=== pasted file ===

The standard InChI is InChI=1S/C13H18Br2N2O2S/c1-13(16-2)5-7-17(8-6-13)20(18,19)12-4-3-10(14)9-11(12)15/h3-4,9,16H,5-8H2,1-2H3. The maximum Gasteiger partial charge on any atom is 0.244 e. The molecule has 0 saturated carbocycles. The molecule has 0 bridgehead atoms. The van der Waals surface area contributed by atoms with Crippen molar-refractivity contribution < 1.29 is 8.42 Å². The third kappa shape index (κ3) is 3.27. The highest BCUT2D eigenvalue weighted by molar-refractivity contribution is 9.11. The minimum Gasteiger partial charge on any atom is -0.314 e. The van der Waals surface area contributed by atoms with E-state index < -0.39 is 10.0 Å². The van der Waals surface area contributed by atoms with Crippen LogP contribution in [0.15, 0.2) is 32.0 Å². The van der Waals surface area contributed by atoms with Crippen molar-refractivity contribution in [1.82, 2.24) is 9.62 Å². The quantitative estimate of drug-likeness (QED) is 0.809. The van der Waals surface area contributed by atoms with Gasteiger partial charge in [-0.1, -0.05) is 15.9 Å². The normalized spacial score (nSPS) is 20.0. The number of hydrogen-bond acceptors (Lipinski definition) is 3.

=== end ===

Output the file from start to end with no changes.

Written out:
The standard InChI is InChI=1S/C13H18Br2N2O2S/c1-13(16-2)5-7-17(8-6-13)20(18,19)12-4-3-10(14)9-11(12)15/h3-4,9,16H,5-8H2,1-2H3. The maximum Gasteiger partial charge on any atom is 0.244 e. The molecule has 0 saturated carbocycles. The molecule has 0 bridgehead atoms. The van der Waals surface area contributed by atoms with Crippen molar-refractivity contribution < 1.29 is 8.42 Å². The third kappa shape index (κ3) is 3.27. The highest BCUT2D eigenvalue weighted by molar-refractivity contribution is 9.11. The minimum Gasteiger partial charge on any atom is -0.314 e. The van der Waals surface area contributed by atoms with E-state index < -0.39 is 10.0 Å². The van der Waals surface area contributed by atoms with Crippen LogP contribution in [0.15, 0.2) is 32.0 Å². The van der Waals surface area contributed by atoms with Crippen molar-refractivity contribution in [1.82, 2.24) is 9.62 Å². The quantitative estimate of drug-likeness (QED) is 0.809. The van der Waals surface area contributed by atoms with Gasteiger partial charge in [-0.1, -0.05) is 15.9 Å². The normalized spacial score (nSPS) is 20.0. The number of hydrogen-bond acceptors (Lipinski definition) is 3.